Why Was a 3-Year-Old in South Dakota Forcibly Catheterized as He Screamed in Pain?

Imagine the Department of Social Services threatens to remove your child from your custody unless you agree to have his urine collected. Under duress, you consent— only to watch hospital staff pin your three-year-old down and forcibly catheterize him as he screams in pain. Two days later, he is still in pain. You take him back to the hospital, where he is diagnosed with a staph infection in his penis.

This is not a hypothetical situation. One day this past winter, police and officials from the Department of Social Services (DSS) in Pierre, South Dakota, arrived at a home to arrest a man on suspicion of a probation violation. Because he tested positive for drugs, his girlfriend was told by DSS that her children would be removed from the home if she did not consent to having their urine tested. Because of that threat, she agreed to the test, but since her youngest child is not toilet-trained, DSS forced him to undergo the catheterization.

The distraught mother contacted the ACLU, and we were shocked by her story. It’s hard to imagine circumstances that would lead child welfare officials to think it was a good idea to catheterize a 3-year-old, subjecting a vulnerable child to trauma and injury, because of an investigation into potential drug use by an adult. Anyone who has spent any time around young children knows there certainly are other methods available to collect a sample from the child — like, for example, giving the child water or juice and waiting an hour. Or, DSS could have rightly concluded that the risk to the very child they were purporting to protect was just not worth it.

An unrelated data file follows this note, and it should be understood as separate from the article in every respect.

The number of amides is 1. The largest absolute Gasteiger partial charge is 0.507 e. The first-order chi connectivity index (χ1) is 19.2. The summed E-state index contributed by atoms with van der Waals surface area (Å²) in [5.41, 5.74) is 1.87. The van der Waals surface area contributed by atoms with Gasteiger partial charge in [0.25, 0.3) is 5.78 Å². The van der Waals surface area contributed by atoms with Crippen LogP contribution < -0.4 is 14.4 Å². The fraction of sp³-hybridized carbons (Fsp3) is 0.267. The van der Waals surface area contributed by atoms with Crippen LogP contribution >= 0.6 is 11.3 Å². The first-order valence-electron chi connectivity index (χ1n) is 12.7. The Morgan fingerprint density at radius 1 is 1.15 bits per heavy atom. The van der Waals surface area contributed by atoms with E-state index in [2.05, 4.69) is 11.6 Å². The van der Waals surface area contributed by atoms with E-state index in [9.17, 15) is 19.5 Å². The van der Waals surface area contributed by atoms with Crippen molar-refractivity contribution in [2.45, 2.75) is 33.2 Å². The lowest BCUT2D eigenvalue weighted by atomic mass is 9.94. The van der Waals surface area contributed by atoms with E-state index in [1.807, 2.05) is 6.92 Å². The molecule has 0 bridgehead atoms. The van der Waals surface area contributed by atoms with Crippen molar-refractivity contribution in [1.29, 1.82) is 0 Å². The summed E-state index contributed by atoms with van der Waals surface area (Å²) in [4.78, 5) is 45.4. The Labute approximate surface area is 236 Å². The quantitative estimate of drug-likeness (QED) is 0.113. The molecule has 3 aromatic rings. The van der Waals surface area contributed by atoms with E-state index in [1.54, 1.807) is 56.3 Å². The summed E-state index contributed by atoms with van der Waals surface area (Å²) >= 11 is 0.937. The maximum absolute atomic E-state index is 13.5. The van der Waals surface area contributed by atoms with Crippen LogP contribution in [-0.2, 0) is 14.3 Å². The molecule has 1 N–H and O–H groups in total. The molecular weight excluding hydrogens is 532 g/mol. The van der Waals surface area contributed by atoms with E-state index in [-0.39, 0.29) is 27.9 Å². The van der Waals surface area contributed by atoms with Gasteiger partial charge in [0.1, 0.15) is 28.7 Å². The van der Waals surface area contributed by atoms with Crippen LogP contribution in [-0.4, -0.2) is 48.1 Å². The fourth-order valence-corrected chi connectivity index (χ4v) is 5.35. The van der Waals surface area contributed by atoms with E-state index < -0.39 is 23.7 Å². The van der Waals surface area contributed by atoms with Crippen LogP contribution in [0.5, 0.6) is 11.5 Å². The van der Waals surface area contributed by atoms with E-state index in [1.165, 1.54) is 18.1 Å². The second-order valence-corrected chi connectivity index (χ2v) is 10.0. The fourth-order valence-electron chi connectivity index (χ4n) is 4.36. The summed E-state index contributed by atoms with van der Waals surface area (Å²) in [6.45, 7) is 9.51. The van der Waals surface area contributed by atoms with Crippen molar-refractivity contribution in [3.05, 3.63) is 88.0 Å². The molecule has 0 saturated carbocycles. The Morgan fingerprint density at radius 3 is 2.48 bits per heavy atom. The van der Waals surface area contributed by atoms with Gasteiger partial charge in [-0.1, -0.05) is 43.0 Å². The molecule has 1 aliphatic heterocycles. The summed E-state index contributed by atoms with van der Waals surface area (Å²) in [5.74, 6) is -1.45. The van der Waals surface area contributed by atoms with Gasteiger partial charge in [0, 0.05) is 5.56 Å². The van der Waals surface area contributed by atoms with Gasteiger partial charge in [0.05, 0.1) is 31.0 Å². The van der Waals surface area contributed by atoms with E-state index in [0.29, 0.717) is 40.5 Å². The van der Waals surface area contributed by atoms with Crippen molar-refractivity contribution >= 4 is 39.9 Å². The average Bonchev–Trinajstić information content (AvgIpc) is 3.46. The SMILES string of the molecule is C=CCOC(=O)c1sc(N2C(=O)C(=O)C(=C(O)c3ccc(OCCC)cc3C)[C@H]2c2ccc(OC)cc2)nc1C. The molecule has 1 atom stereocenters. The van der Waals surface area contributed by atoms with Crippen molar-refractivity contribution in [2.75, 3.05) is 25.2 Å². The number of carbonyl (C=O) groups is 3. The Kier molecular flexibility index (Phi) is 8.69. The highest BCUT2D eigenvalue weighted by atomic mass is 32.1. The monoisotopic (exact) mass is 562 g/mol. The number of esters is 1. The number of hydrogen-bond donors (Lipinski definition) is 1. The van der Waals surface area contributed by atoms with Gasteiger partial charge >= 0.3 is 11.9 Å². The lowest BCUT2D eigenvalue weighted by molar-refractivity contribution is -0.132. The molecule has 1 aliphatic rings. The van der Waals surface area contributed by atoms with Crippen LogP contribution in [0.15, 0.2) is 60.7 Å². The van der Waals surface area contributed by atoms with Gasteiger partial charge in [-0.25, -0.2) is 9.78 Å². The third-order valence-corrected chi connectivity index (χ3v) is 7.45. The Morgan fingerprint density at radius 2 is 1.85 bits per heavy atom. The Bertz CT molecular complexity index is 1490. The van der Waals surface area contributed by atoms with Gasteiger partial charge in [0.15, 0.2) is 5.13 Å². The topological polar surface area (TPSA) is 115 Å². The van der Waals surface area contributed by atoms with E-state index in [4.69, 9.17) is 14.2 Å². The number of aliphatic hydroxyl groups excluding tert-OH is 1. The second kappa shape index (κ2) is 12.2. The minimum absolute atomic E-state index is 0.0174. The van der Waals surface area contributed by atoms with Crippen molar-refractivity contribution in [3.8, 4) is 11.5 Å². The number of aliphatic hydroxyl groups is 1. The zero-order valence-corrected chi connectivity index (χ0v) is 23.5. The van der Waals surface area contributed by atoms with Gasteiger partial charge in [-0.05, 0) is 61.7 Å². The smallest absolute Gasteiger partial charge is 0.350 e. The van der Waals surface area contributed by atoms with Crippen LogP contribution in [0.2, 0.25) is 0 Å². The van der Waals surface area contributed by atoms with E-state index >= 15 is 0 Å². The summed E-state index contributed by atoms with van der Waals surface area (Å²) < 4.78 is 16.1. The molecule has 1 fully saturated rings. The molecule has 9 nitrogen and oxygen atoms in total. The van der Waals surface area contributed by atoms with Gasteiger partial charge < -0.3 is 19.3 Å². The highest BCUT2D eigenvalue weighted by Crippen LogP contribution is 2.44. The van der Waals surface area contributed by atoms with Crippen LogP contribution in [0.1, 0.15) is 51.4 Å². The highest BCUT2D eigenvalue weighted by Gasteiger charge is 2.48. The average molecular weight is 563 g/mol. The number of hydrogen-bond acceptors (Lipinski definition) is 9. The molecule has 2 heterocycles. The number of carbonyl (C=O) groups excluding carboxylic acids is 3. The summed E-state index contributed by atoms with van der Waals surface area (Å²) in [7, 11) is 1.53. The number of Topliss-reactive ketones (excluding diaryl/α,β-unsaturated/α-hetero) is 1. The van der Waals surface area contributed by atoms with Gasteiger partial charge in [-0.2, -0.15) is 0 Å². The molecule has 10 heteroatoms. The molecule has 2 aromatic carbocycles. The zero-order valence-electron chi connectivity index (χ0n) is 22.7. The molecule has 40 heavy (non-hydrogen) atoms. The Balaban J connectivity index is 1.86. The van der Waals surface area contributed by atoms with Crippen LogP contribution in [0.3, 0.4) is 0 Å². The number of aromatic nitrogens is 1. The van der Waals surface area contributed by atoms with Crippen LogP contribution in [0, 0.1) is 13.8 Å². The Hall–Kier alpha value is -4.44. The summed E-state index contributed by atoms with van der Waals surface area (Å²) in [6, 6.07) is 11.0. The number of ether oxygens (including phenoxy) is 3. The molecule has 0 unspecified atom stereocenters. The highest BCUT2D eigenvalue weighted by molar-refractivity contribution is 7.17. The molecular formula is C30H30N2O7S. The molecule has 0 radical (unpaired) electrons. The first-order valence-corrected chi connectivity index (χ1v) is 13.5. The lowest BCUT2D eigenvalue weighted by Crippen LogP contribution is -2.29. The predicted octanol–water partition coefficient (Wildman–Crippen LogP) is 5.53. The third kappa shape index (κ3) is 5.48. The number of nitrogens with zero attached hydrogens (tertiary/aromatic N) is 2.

This incident raises a multitude of practical, moral, and constitutional questions. Collecting bodily fluids from a toddler to gather evidence against an adult member of the household is simply unreasonable. Period. Second, catheterization of anyone — adults and children alike — is an incredibly invasive procedure that should only be employed when absolutely necessary. Additionally, the compelled production of bodily fluids is a search under the Fourth Amendment, which, absent consent, requires a warrant supported by probable cause. In this case, the DSS conducted the search without a warrant, without legal justification, and without judicial oversight. (To be clear, when a parent “consents” to the collection of her children’s bodily fluids under the threat of losing her children, that consent is invalid.)

The ACLU of South Dakota has written to DSS to demand that they stop catheterizing children and provide explanations. We want to know why this search was conducted, why the catheterization was permitted, and who made the decision to have this child tested. Further, we have asked the DSS to release any written policies regarding searches of children and catheterization.

Forcibly catheterizing anyone — let alone a 3-year-old — to collect evidence is barbaric at worst and unconstitutional at best. No child, let alone one suspected of being a victim of abuse or neglect, should be subjected to such trauma, indignity, and abuse.

We want answers. We have no intention of letting DSS get away with this barbaric practice without accountability.

This post has been edited to clarify that it was DSS, not the police, that ordered the catheterization.

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Let's also remember that no drugs were found in the child's system....


Having grown up in South Dakota my guess is that this family and little boy are Native American. SD's child services have long history of treating NAs poorly including breaking federal law in refusing to place NA kids in native homes before white homes, and removing children from homes that were ACCUSED of drug use. Not arrested, not convicted, accused by a third party. The mother requested a drug test, etc., but they refused that and still put the children in foster care.